1. Business

Developer offers historic St. Petersburg home for free, with one catch

This home at 758 3rd Ave S. in St. Petersburg is a 111-year-old house linked to Elder Jordan, the former slave who built what is now known as the Manhattan Casino and after whom the Jordan Park housing project is named. A developer that plans to put up eight townhomes on the site will give away the two-story house - supposedly in very good condition for its age - to anyone who will move it.
Published Nov. 21, 2016

ST. PETERSBURG — In its 111 years, the two-story Victorian house a few blocks south of Central Avenue has amassed an intriguing history.

It was built for a Methodist minister wounded at the battle of Gettysburg; might once have been home to local African-American leader Elder Jordan; and hosted winter visitors during the city's early boom years. In later decades, it again became a single-family house so well maintained that the property appraiser's office says it has an effective age of just 44 years.

And now it can be yours for free, with a catch.

In June, Tuxedo Townhomes LLC bought the corner lot at 758 Third Ave. S for $470,000 and plans to build eight townhomes where the house now sits. Tuxedo is offering to give it to anyone who can pay to move it — at an estimated cost of at least $100,000.

"We're just trying to find a new home for it,'' says Ben Gelston of Canopy Builders, the contractor on the project. "The problem is, it's an old house, it's two stories and with downtown growing as it is, it's hard to find a place'' to relocate it.

With so many of the city's early structures disappearing — the last wall of the 1920s Pheil Hotel on Central came down last month — St. Petersburg Preservation hopes that one of the city's oldest surviving homes can be saved. In remarkably good condition for its age, the 2,600-square-foot house still has its pressed tin ceilings, double-hung windows and two-story porch with gingerbread trim.

"It's incredibly intact,'' said Emily Elwyn, the organization's president. "It's in wonderful shape because it was never split into a million apartments. We've really lost these early Victorian homes because they're all in kind of the core of downtown'' where redevelopment is rampant.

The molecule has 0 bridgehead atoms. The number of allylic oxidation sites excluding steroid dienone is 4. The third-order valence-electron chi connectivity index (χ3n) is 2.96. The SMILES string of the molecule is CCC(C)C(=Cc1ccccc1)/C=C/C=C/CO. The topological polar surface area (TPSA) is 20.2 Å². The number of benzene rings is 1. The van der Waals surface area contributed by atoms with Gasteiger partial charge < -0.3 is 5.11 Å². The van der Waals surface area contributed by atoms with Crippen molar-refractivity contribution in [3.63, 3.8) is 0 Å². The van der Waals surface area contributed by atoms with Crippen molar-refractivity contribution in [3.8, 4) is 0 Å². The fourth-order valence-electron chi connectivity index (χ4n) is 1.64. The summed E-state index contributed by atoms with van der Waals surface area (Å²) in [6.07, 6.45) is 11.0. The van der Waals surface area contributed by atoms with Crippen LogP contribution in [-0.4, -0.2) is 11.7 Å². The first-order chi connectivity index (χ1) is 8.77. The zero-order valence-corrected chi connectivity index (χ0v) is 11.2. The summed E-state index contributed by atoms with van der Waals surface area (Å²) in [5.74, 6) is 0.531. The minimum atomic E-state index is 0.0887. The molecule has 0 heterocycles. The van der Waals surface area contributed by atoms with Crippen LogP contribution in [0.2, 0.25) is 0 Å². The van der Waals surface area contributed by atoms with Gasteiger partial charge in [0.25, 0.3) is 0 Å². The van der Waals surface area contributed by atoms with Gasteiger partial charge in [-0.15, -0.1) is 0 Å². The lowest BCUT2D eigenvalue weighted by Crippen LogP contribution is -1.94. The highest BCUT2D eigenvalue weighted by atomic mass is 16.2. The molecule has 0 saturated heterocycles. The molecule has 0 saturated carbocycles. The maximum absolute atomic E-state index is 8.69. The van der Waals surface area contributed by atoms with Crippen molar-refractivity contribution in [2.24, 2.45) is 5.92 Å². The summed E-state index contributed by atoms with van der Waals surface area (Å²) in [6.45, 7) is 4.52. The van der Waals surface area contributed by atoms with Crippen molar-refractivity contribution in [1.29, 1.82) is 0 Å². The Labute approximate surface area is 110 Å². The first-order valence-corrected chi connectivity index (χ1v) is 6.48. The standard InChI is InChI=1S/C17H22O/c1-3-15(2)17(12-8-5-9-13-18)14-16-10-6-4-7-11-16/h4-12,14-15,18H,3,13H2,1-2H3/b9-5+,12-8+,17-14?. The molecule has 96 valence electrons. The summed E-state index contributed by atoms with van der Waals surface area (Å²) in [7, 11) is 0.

The house was built in 1905 for Rev. Dr. James Oren Thompson, who fought for the Union during the Civil War and with his wife, Ellen, owned a Republican newspaper before they moved from West Virginia to St. Petersburg. Thompson, pastor of the First Avenue Methodist Church, wrote Methodist hymns still sung today while his wife was active in the local temperance movement.

St. Petersburg Preservation is teaming up with the city's African-American Heritage Association to try to confirm another significant aspect of the home's history — a connection to Elder Jordan.

Born into slavery around 1848, Jordan became one of the city's most influential African-American figures. During the segregation era, he established bus service for African-Americans and fought for them to have their own elementary school. He also donated land for what became the Jordan Park housing project, built houses and opened a dance hall now known as the Manhattan Casino.

The Victorian house is on the periphery of Pepper Town, one of the city's historically black areas, and there is evidence that Jordan, a carpenter by trade, either lived there for a time or had a woodworking shop there.

"We feel strongly that he either built or lived in the house,'' said Gwen Reese of the heritage organization. "We're definitely going to try to firm up that association and, yes, we're definitely hoping there would be someone or some organization that would be interested in paying to move the house or getting a grant of some sort.''

Given its age and good condition, Reese added, the house could be a free-standing museum or part of another museum.

"It could be decorated with period furniture and could be a learning experience to walk through and see what life was like in that period,'' she said.

If the house is moved, Tuxedo Townhomes would like to see it done by early next year so it can get going on its project. If not, the house, too, will be become just another lost part of St. Petersburg's history.

Contact Susan Taylor Martin at or (727) 893-8642. Follow @susanskate


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